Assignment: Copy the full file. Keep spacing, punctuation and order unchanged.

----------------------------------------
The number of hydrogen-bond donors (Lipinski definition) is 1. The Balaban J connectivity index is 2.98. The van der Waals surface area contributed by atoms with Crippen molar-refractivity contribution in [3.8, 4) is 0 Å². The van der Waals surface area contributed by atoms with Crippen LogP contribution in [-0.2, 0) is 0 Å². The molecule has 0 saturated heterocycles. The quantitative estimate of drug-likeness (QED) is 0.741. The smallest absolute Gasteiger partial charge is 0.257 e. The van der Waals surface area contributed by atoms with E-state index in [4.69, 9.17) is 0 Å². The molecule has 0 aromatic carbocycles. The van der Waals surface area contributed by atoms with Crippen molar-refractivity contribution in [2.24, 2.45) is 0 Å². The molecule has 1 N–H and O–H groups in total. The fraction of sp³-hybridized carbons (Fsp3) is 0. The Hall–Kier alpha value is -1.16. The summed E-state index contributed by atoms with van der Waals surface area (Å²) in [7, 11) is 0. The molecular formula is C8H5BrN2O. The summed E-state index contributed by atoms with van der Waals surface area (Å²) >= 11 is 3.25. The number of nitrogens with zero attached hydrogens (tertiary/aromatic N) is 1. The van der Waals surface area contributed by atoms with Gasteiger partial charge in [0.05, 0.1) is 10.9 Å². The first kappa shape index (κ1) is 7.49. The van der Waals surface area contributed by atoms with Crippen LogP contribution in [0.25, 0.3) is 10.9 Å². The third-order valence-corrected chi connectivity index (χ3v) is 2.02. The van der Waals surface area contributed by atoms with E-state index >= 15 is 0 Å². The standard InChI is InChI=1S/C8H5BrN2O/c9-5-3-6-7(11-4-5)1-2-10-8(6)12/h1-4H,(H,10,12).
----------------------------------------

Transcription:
The number of hydrogen-bond donors (Lipinski definition) is 1. The Balaban J connectivity index is 2.98. The van der Waals surface area contributed by atoms with Crippen molar-refractivity contribution in [3.8, 4) is 0 Å². The van der Waals surface area contributed by atoms with Crippen LogP contribution in [-0.2, 0) is 0 Å². The molecule has 0 saturated heterocycles. The quantitative estimate of drug-likeness (QED) is 0.741. The smallest absolute Gasteiger partial charge is 0.257 e. The van der Waals surface area contributed by atoms with E-state index in [4.69, 9.17) is 0 Å². The molecule has 0 aromatic carbocycles. The van der Waals surface area contributed by atoms with Crippen molar-refractivity contribution in [2.24, 2.45) is 0 Å². The molecule has 1 N–H and O–H groups in total. The fraction of sp³-hybridized carbons (Fsp3) is 0. The Hall–Kier alpha value is -1.16. The summed E-state index contributed by atoms with van der Waals surface area (Å²) in [7, 11) is 0. The molecular formula is C8H5BrN2O. The summed E-state index contributed by atoms with van der Waals surface area (Å²) >= 11 is 3.25. The number of nitrogens with zero attached hydrogens (tertiary/aromatic N) is 1. The van der Waals surface area contributed by atoms with Gasteiger partial charge in [0.05, 0.1) is 10.9 Å². The first kappa shape index (κ1) is 7.49. The van der Waals surface area contributed by atoms with Crippen LogP contribution in [0.25, 0.3) is 10.9 Å². The third-order valence-corrected chi connectivity index (χ3v) is 2.02. The van der Waals surface area contributed by atoms with E-state index >= 15 is 0 Å². The standard InChI is InChI=1S/C8H5BrN2O/c9-5-3-6-7(11-4-5)1-2-10-8(6)12/h1-4H,(H,10,12).